Posted by Karen Hadalski at 20 September 2012

Category: Nature

What a gift nature is to us.  After a week of breathing-in clear, cool air; being on, in, and near the water; and hiking Rhode Island’s beautiful shore line and wooded trails, all the built-up tension of being confined to air conditioned rooms just melted away–as did my allergy-induced asthma.

New England’s rocky, picturesque sea-scapes and wild, crashing waves are, at once, soothing and invigorating.  Our time- share is located on the spacious, private grounds of one of Newport’s century-old mansions and overlooks an inlet frequented by schooners and fishing boats.

Each evening, after dinner, my husband and I would wrap ourselves in a blanket, settle into adjoining Adirondack chairs, and soak in the silence–penetrated only by a fog-horn, waves lapping the rocks, or the occasional song of a night bird.

Years ago, I took Werner Earhardt’s “est” training in Manhattan.  One skill we all learned was to create a private mental sanctuary to which we could escape when we wanted to meditate, reflect, or just relax.  Mine was a rocky beach where I could climb onto a smooth ledge, smell the sea, feel its spray, and view the horizon.  Our Newport escape is similar to this and might be the reason I feel so centered and peaceful while there.

As I get older, I find myself thinking about what I’ll miss most about life on Earth when it comes time to make my transition into the realm of Spirit.  It always comes back to the same thing–Nature and the many non-human creatures that inhabit it.  People?  Not so much.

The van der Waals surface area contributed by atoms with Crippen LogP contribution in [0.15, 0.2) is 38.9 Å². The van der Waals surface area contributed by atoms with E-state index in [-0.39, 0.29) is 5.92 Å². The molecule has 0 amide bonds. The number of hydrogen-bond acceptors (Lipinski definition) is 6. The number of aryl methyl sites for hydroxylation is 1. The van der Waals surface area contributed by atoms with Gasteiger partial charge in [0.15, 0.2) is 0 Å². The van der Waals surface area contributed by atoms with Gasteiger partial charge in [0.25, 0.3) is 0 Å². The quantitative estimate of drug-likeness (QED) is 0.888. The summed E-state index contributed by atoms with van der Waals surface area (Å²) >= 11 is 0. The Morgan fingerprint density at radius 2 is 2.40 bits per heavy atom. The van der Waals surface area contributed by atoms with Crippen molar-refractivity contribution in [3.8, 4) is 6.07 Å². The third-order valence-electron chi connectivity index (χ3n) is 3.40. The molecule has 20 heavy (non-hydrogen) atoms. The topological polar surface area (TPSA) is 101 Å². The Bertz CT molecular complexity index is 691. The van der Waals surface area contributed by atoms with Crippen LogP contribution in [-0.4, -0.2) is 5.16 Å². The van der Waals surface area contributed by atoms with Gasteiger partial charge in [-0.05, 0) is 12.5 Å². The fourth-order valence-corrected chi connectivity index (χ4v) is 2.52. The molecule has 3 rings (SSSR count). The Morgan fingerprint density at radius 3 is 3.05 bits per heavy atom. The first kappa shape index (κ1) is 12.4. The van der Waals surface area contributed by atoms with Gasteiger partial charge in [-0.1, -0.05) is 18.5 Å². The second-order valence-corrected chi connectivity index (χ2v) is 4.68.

As I read the papers, watch the news, and struggle to understand what it is about human “nature” that is so adept at creating chaos out of order, disharmony out of harmony, and death out of life, it is difficult to wax nostalgic.  Confident that pure, unselfish, true love transcends physical existence, I know I will always be close to those with whom I’ve shared this.  And, to me, that’s all that really matters.

But nature and the animal kingdom–WOW!  Can you imagine the qualities of a Creator who gifted us with such a magnificent planet to act-out our lives upon? (Or, as Shakespeare would say, to “strut and fret” upon?)

Nature played an important role in the lives of each of the women I write about in my soon-to-be-released book, Ten Difficult Women: Their Impact and Legacy.  But I like Anne Frank’s take on things the best. When in confinement, hiding from the Nazi’s, she wrote about missing the outdoors more than anything.  If one “peered into the depth of nature,” she wrote, one would surely come to know both God and inner happiness.  Amen.

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